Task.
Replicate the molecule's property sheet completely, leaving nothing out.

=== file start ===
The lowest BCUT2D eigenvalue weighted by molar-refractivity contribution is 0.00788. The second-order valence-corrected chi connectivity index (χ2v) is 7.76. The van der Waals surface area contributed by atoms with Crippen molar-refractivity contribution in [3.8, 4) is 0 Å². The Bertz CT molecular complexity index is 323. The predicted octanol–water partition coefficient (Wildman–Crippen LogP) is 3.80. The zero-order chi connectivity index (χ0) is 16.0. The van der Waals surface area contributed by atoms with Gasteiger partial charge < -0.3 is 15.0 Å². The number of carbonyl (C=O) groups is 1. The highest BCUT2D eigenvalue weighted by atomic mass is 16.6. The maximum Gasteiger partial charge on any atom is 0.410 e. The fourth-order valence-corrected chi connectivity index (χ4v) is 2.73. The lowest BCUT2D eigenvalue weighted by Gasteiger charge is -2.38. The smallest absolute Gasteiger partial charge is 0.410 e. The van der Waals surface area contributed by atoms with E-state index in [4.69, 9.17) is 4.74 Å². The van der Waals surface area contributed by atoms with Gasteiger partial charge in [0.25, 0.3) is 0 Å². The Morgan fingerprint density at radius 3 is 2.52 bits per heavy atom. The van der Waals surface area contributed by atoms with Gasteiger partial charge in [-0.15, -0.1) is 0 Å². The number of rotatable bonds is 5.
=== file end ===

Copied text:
The lowest BCUT2D eigenvalue weighted by molar-refractivity contribution is 0.00788. The second-order valence-corrected chi connectivity index (χ2v) is 7.76. The van der Waals surface area contributed by atoms with Crippen molar-refractivity contribution in [3.8, 4) is 0 Å². The Bertz CT molecular complexity index is 323. The predicted octanol–water partition coefficient (Wildman–Crippen LogP) is 3.80. The zero-order chi connectivity index (χ0) is 16.0. The van der Waals surface area contributed by atoms with Gasteiger partial charge < -0.3 is 15.0 Å². The number of carbonyl (C=O) groups is 1. The highest BCUT2D eigenvalue weighted by atomic mass is 16.6. The maximum Gasteiger partial charge on any atom is 0.410 e. The fourth-order valence-corrected chi connectivity index (χ4v) is 2.73. The lowest BCUT2D eigenvalue weighted by Gasteiger charge is -2.38. The smallest absolute Gasteiger partial charge is 0.410 e. The van der Waals surface area contributed by atoms with E-state index in [4.69, 9.17) is 4.74 Å². The van der Waals surface area contributed by atoms with Gasteiger partial charge in [0.25, 0.3) is 0 Å². The Morgan fingerprint density at radius 3 is 2.52 bits per heavy atom. The van der Waals surface area contributed by atoms with Gasteiger partial charge in [-0.15, -0.1) is 0 Å². The number of rotatable bonds is 5.